Sharing An Inspiring Craft
Susan and I attended the Collinsville, IL (St. Louis) RPM meet last weekend. The show has grown tremendously over the last few years into one of the premier events on the RPM circuit, thanks to the tireless work of organizers John Golden and Lonnie Bathurst and crew. Despite the amount of growth, the show retains the intimate feel of a smaller event. In addition to the modeling, it was great to renew many friendships and make some new ones.
While manning the OST table, I met several modelers who were attending their first RPM meet and they were, to a person, impressed with the show and the outstanding quality of the modeling.
As with most meets, the models on display were primarily HO and N scales and featured the usual assortment of scratchbuilt and kit bashed locomotives, freight and passenger cars. Truth be told, my eyes are getting too old to really appreciate the finer points of work done in those two scales these days. Don’t read that as a criticism, it’s just the reality I deal with. There were many fine examples of the craftsman’s art on display and I’ve included a few here.
I have seen this caboose by Jim Zwernemann at other meets but it’s always a pleasure to share such a fine example of P48 modeling.
Among modern era modelers, extreme freight car weathering is all the rage, as seen by this HO example from Butch Eyler.
In addition, the Modutrak folks had their impressive N scale layout up and running that showcased the expansive scenes possible with the scale. The work was exquisite throughout the layout, as this yard throat reveals. I’m sorry that I didn’t get the name of the builder.
Railroad subjects like these are what you expect to see at an RPM meet. However, my eye was drawn to pieces that were out of the ordinary to say the least and the work of modeler Steve Hurt of Delaware, Ohio didn’t disappoint. He provided the scrapped Geep shown in the opening photo along with other weathered rolling stock. What really caught my eye though was this large scale hi-rail vehicle and an equally impressive logging truck.
As you can see from the HO cars in the lower right foreground and the quarter-inch scale box cars in the background, this vehicle was a beast in size. I was so taken with the modeling and getting my photos that I neglected to look through Steve’s documentation for the specifics of scale and source of the kit. (Yes, I’m a lousy roving correspondent.) My guess for the scale would be 1/32 or 1/35. Needless to say the paint job and subsequent weathering were first rate and really shine on a model this big. However, the logging truck seen below was a jaw dropper.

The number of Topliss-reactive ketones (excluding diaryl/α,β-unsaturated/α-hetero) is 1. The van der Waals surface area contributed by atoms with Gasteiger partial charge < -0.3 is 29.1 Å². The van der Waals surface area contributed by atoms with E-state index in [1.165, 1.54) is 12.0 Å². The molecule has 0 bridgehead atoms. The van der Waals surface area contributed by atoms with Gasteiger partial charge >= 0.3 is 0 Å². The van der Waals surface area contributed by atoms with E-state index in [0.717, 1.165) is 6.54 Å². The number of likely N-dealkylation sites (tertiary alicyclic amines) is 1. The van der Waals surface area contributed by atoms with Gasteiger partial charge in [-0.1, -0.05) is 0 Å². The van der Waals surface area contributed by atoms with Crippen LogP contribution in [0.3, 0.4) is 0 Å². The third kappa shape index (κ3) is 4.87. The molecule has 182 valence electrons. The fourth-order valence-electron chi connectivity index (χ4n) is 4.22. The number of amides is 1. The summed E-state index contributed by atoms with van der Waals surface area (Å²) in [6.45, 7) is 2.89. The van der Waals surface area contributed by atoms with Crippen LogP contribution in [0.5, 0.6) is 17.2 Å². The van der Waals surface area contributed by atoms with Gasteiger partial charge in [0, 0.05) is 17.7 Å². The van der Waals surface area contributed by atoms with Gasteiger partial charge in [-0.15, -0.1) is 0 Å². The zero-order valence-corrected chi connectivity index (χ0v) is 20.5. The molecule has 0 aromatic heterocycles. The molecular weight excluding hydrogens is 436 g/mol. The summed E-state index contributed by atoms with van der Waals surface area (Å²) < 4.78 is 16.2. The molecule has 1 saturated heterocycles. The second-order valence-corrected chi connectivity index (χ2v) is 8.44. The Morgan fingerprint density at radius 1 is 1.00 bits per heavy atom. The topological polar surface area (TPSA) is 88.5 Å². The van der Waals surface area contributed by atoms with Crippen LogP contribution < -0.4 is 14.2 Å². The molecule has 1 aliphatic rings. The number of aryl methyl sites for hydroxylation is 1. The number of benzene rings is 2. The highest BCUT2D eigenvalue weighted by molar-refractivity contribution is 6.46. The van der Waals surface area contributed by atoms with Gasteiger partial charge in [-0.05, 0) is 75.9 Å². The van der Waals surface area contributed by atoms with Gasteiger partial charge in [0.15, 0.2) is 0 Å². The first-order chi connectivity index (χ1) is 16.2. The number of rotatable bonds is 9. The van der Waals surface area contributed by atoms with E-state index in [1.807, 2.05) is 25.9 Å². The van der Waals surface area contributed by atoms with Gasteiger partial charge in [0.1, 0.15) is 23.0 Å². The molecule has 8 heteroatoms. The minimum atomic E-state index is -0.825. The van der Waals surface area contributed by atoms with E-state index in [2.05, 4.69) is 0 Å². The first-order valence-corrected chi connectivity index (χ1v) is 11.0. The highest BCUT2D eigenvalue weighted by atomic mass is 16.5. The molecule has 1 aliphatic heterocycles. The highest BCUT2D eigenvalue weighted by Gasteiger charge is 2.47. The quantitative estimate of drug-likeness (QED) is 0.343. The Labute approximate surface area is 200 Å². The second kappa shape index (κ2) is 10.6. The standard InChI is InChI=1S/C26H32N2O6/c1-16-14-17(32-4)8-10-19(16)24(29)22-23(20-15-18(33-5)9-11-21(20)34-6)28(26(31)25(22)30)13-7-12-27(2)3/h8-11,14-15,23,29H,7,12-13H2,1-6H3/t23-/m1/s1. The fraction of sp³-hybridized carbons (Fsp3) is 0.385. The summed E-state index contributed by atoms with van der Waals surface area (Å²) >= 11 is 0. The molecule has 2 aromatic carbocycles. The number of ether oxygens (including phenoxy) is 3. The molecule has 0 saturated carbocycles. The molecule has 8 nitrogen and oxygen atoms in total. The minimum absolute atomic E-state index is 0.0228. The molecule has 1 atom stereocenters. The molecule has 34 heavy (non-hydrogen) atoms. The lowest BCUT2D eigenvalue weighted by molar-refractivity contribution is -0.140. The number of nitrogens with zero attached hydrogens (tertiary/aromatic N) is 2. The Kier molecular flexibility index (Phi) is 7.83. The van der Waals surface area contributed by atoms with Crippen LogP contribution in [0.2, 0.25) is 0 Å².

I’ve developed a genuine appreciation for the work done by the armor and aircraft folks. These models are the first large scale examples I have seen in the flesh and they did not disappoint. The nuances in the paint finish and weathering have to be seen in person to really appreciate what can be done with a model finish. Ever since I discovered work like this I’ve been convinced that there is much we could learn from it. Model railroading tends to be a closed society in many ways. Everyone reads the same magazines and uses the same techniques and products. This makes for a homogenous appearance to the work, especially since modelers tend to copy from one another, rather than innovate or experiment for themselves.
Over the last couple of years I’ve added several books on military modeling techniques to my personal library because I find work like this so inspiring. After seeing such stunning examples first hand, I’m eager to sit down at my work bench and start learning and practicing.
It’s frightfully easy to view such accomplished work and feel completely intimidated. It’s easy to tell yourself you could never do work like that and not even try. I want to assure you that even seasoned modelers carry on this conversation. The lesson I take away over and over is to start small, where the risk of failure is minimal.
Take one step, then another. The lessons of each step are built on the foundation provided by the previous. In the process you’ll develop a sense of judgement as to where your strengths are and where you need more focus or effort. Do this with regularity and you’ll be pleased with where the journey takes you. Attending an RPM meet is a wonderful way to share in our inspiring craft.